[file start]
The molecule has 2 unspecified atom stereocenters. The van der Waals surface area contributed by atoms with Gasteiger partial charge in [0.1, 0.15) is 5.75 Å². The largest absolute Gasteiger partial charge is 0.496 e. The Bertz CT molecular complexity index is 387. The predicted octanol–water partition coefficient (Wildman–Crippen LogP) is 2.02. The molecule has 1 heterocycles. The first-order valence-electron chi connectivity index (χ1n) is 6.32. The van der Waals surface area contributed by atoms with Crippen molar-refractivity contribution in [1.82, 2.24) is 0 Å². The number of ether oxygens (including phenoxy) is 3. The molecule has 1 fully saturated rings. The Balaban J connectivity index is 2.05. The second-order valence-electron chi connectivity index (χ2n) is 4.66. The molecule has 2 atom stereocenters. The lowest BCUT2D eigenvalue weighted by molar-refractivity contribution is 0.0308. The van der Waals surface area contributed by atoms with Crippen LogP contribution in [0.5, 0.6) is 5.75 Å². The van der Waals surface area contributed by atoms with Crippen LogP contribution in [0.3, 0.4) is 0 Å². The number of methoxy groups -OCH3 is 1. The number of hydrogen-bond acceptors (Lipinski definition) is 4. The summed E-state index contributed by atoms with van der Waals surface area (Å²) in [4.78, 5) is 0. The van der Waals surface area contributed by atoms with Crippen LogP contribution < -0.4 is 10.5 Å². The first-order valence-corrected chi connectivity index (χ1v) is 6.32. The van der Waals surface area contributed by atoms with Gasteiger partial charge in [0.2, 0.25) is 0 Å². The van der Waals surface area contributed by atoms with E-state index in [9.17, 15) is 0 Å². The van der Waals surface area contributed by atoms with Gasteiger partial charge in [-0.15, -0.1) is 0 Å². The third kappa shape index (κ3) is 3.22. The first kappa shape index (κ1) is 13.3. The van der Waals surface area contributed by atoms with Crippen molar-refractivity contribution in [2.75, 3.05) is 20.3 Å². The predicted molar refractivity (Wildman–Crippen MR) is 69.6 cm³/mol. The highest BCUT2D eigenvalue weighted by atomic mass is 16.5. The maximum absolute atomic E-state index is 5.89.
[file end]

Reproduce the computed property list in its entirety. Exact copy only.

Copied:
The molecule has 2 unspecified atom stereocenters. The van der Waals surface area contributed by atoms with Gasteiger partial charge in [0.1, 0.15) is 5.75 Å². The largest absolute Gasteiger partial charge is 0.496 e. The Bertz CT molecular complexity index is 387. The predicted octanol–water partition coefficient (Wildman–Crippen LogP) is 2.02. The molecule has 1 heterocycles. The first-order valence-electron chi connectivity index (χ1n) is 6.32. The van der Waals surface area contributed by atoms with Crippen molar-refractivity contribution in [1.82, 2.24) is 0 Å². The number of ether oxygens (including phenoxy) is 3. The molecule has 1 fully saturated rings. The Balaban J connectivity index is 2.05. The second-order valence-electron chi connectivity index (χ2n) is 4.66. The molecule has 2 atom stereocenters. The lowest BCUT2D eigenvalue weighted by molar-refractivity contribution is 0.0308. The van der Waals surface area contributed by atoms with Crippen LogP contribution in [0.5, 0.6) is 5.75 Å². The van der Waals surface area contributed by atoms with Crippen LogP contribution in [0.3, 0.4) is 0 Å². The number of methoxy groups -OCH3 is 1. The number of hydrogen-bond acceptors (Lipinski definition) is 4. The summed E-state index contributed by atoms with van der Waals surface area (Å²) in [4.78, 5) is 0. The van der Waals surface area contributed by atoms with Crippen LogP contribution < -0.4 is 10.5 Å². The first-order valence-corrected chi connectivity index (χ1v) is 6.32. The van der Waals surface area contributed by atoms with Gasteiger partial charge in [0.2, 0.25) is 0 Å². The van der Waals surface area contributed by atoms with E-state index in [9.17, 15) is 0 Å². The van der Waals surface area contributed by atoms with Gasteiger partial charge in [-0.15, -0.1) is 0 Å². The third kappa shape index (κ3) is 3.22. The first kappa shape index (κ1) is 13.3. The van der Waals surface area contributed by atoms with Crippen molar-refractivity contribution in [2.75, 3.05) is 20.3 Å². The predicted molar refractivity (Wildman–Crippen MR) is 69.6 cm³/mol. The highest BCUT2D eigenvalue weighted by atomic mass is 16.5. The maximum absolute atomic E-state index is 5.89.